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Disc golf course seeks right to get a liquor permit

Anyone who’s hung around a golf course for long has noticed that for many players, drinking and golf go hand in hand.

It’s not so different for the fast-growing sport of disc golf, which features competitors flinging plastic discs at distant targets, except for one thing: Course owners can’t get licenses to serve alcohol regularly.

For Peter Ruby, the owner of Sabattus Disc Golf, the prospect of adding that capacity is alluring.

Anyone who’s hung around a golf course for long has noticed that for many players, drinking and golf go hand in hand.

It’s not so different for the fast-growing sport of disc golf, which features competitors flinging plastic discs at distant targets, except for one thing: Course owners can’t get licenses to serve alcohol regularly.

For Peter Ruby, the owner of Sabattus Disc Golf, the prospect of adding that capacity is alluring.

Not only would it satisfy a request he’s heard from many players during the course’s decade-long existence, it would also help him make the business grow into what he hopes can become something viable year-round.

“We just want to be in compliance” and serve customers, Ruby said.

The hitch, though, is that the law governing alcoholic beverages doesn’t specifically allow him to get a license the way it does for regular golf courses and ski resorts. Ruby wants to change that.

Fortunately for him, his state senator, Republican Garrett Mason of Lisbon Falls, didn’t hesitate when Ruby asked him for help getting a bill introduced to make it possible for disc golf facilities to get licenses.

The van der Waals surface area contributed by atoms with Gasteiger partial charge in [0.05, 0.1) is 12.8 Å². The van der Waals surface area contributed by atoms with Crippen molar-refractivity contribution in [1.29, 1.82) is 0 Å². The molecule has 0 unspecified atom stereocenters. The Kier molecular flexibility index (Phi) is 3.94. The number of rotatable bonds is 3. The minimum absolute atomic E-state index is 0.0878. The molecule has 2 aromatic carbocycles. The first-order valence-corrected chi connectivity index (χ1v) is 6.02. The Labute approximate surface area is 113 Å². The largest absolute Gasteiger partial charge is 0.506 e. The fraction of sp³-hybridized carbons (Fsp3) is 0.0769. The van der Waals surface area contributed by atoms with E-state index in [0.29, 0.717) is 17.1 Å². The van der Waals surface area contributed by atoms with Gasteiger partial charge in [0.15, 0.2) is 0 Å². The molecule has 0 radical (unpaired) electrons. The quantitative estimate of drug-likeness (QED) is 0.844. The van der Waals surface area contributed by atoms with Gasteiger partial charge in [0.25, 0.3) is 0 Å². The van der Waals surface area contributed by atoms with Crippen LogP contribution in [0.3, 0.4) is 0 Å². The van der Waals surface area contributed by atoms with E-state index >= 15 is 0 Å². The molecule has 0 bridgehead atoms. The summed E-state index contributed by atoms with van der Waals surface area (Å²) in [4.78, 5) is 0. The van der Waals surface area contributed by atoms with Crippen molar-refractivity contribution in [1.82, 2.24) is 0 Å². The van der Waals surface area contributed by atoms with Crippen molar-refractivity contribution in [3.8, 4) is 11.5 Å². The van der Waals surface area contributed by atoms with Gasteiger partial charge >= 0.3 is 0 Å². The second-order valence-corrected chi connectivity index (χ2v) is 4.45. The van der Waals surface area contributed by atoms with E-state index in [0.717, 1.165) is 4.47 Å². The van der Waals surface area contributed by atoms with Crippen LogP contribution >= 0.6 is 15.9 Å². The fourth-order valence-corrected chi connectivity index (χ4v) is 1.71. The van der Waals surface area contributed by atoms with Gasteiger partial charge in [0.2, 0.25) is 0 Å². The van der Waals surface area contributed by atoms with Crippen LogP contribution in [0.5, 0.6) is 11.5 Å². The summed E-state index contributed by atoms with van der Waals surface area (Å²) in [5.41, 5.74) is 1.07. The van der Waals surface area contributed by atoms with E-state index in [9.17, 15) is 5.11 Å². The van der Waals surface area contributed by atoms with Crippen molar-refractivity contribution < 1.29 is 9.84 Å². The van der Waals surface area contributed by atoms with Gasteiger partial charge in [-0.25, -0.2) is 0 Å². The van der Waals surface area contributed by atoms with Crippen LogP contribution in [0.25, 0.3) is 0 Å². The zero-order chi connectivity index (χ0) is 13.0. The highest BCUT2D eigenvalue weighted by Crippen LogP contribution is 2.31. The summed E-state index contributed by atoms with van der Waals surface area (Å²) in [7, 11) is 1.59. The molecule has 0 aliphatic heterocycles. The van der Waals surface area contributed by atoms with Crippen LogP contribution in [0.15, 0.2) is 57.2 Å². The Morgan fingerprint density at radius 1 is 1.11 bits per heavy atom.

“The decision to sponsor this legislation was an easy one for me,” Mason said. “It’s long been established that golf courses and ski areas can obtain a license to have a beverage cart or snack bar on the course to offer players refreshments while they play so they don’t need to break from the activity.”

“It only makes sense that we allow disc golf courses the same opportunity,” said Mason, who testified in favor of the measure recently before the Veterans and Legal Affairs Committee, a panel on which he has some influence as its co-chairman.

Ruby said he and Mason each testified in favor of the bill. Nobody spoke against it.

The panel was ready to approve it, Ruby said, until a state official suggested waiting briefly to check the statute language that lets golf courses apply for liquor permits to make sure the wording is appropriate simply to add disc golf courses to it.

Ruby said he thinks that’s a good idea because it’s important that the disc golf courses that seek permits meet a high standard. He said he wouldn’t want a shoddy operation elsewhere to undermine the reputation of his course.

Ruby said he’s already had some events with craft beers at the course using a catering license. He said he’d like to expand on that to do more with craft brewers, including charitable activities.

There are about 43 disc golf courses in Maine, most of them small operations with a limited group of users. A few, though, are bigger businesses that might embrace the opportunity Mason’s bill would give them.

Ruby said his business has always aimed higher, pushing to appeal to families, women and youngsters, a formula that’s provided “a great deal of success” over the past 10 years.

He said he’s eager to see the business keep growing. Its online shop is doing well, he said, spurred in part by the high-speed internet access that he credited Mason with helping to provide.

“He’s been a huge advocate in helping us grow,” Ruby said.

Ruby has four courses spread among more than 100 acres on Bowdoinham Road.